(MENAFN - Arab News) UNITED NATIONS: The Palestinians accused Israel in a letter to the United Nations of planning to commit further "war crimes" by expanding Jewish settlements after the Palestinians won de facto UN recognition of statehood and warned that Jerusalem must be held accountable.
In the letter to UN Secretary-General Ban Ki-moon and the UN Security Council, the Palestinians said Israel was behaving "in a rogue, hostile and arrogant manner, contravening all principles and rules of international law and reacting with contempt to the will of the international community."
After the UN General Assembly upgraded the Palestinians' status at the world body on Thursday from "observer entity" to "non-member state," Israel said on Friday it would build 3,000 more settler homes in the West Bank and East Jerusalem - areas Palestinians want for a future state, along with Gaza.
Approximately 500,000 Israelis and 2.5 million Palestinians live in the West Bank and East Jerusalem.
"A clear message must be sent to Israel that all of its illegal policies must be ceased or that it will be held accountable and will have to bear the consequences if its violations and obstruction of peace efforts," Palestinian UN observer Riyad Mansour wrote in the letter dated Monday.
After winning the UN status upgrade, the Palestinians can now access the International Criminal Court in The Hague, which prosecutes people for genocide, war crimes and other major human rights violations and where it could complain about Israel.
The Palestinians have said they will not rush to sign up to the International Criminal Court, but have warned that seeking action against Israel in the court would remain an option if Israel continued to build illegal settlements.
Prior to the UN vote, some Western nations unsuccessfully pushed for a Palestinian pledge not to pursue Israel in the ICC.
Israel's government yesterday stood firm in the face of mounting international pressure as it pushed ahead with a swathe of settlement plans seen as threatening the viability of a future Palestinian state.
Israel showed no sign of changing its stance even as Australia became the latest nation to summon the Israeli ambassador to protest plans to build 3,000 new settler homes in a critical area of the West Bank near Jerusalem.
Late on Monday, Israel - which is in the middle of an election campaign - said it would also revive plans for another 1,600 homes in annexed east Jerusalem.
"Are new homes in our capital Jerusalem really more dangerous to the peace process than the Palestinian Authority's refusal to talk peace and to recognize Israel?" tweeted Ofir Gendelman, spokesman for Israeli Prime Minister Benjamin Netanyahu.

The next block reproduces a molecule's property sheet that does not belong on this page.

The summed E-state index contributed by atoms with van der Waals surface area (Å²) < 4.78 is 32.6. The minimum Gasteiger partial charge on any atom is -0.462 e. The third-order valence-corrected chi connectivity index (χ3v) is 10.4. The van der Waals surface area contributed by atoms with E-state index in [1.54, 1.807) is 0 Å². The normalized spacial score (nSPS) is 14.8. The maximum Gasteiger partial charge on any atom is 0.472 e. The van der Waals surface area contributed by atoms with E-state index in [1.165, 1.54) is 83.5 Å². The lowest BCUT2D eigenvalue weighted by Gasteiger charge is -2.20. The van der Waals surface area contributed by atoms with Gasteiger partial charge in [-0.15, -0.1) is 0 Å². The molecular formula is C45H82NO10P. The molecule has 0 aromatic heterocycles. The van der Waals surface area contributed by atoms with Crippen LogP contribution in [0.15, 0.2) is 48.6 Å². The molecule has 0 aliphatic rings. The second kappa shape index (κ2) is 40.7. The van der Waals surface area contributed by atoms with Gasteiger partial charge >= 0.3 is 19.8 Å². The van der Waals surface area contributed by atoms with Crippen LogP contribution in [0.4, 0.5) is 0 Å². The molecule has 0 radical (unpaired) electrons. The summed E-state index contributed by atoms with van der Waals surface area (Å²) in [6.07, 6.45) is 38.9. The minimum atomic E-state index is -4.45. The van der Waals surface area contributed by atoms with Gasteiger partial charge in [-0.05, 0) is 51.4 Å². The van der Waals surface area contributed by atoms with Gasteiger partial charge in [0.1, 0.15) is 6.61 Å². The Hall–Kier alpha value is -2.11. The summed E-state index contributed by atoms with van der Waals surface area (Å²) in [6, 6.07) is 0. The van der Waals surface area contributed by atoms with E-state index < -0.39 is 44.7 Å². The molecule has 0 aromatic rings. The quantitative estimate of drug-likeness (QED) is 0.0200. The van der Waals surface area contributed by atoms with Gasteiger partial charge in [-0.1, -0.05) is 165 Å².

Israel's settlement plans have always raised hackles but Friday's proposals - seen as payback for the Palestinians securing the UN rank of a non-member state a day earlier - are considered particularly contentious as such construction would effectively cut the West Bank in half.
The area in question is a corridor of West Bank land called E1, which runs between the easternmost edge of annexed east Jerusalem and the nearby Maaleh Adumim settlement.
Should construction in E1 go ahead, connecting Jerusalem with Maaleh Adumim, it will make the creation of a contiguous Palestinian state almost impossible.
Israeli plans for E1 have been in the works since the early 1990s but have never been implemented due to heavy pressure, largely from the United States.
On Monday, France, Britain, Spain, Denmark and Sweden all summoned the Israeli ambassadors to protest the plans, which also drew criticism from Russia, Germany and Japan.
"The Europeans have removed the kid gloves. We have not seen such an extreme reaction to an Israeli decision in recent years," a senior Israeli diplomat told the top selling Yediot Aharonot.
Other diplomats quoted by the paper were quick to point out that such a coordinated move by so many countries was likely to have been done with the approval of Washington.
Washington has been deeply angered by Netanyahu's decision to move forward construction on E1, which the State Department on Monday described as "particularly sensitive," warning that construction there "would be especially damaging to efforts to achieve a two-state solution." And President Barack Obama's spokesman Jay Carney urged Israel's leadership "to reconsider these unilateral decisions and exercise restraint as these actions are counterproductive."
Yesterday, Australia also summoned the Israeli envoy, with Foreign Minister Bob Carr describing Israel's decision to unfreeze planning in E1 as "especially counter-productive." He also condemned Israel's withholding of tax revenues from the Palestinian Authority.
But Israel has showed no sign of bending as Netanyahu ploughs toward general elections in January, which he is expected to easily win.
"There will be no change in the decision that has been made," a source in Netanyahu's office said on Monday.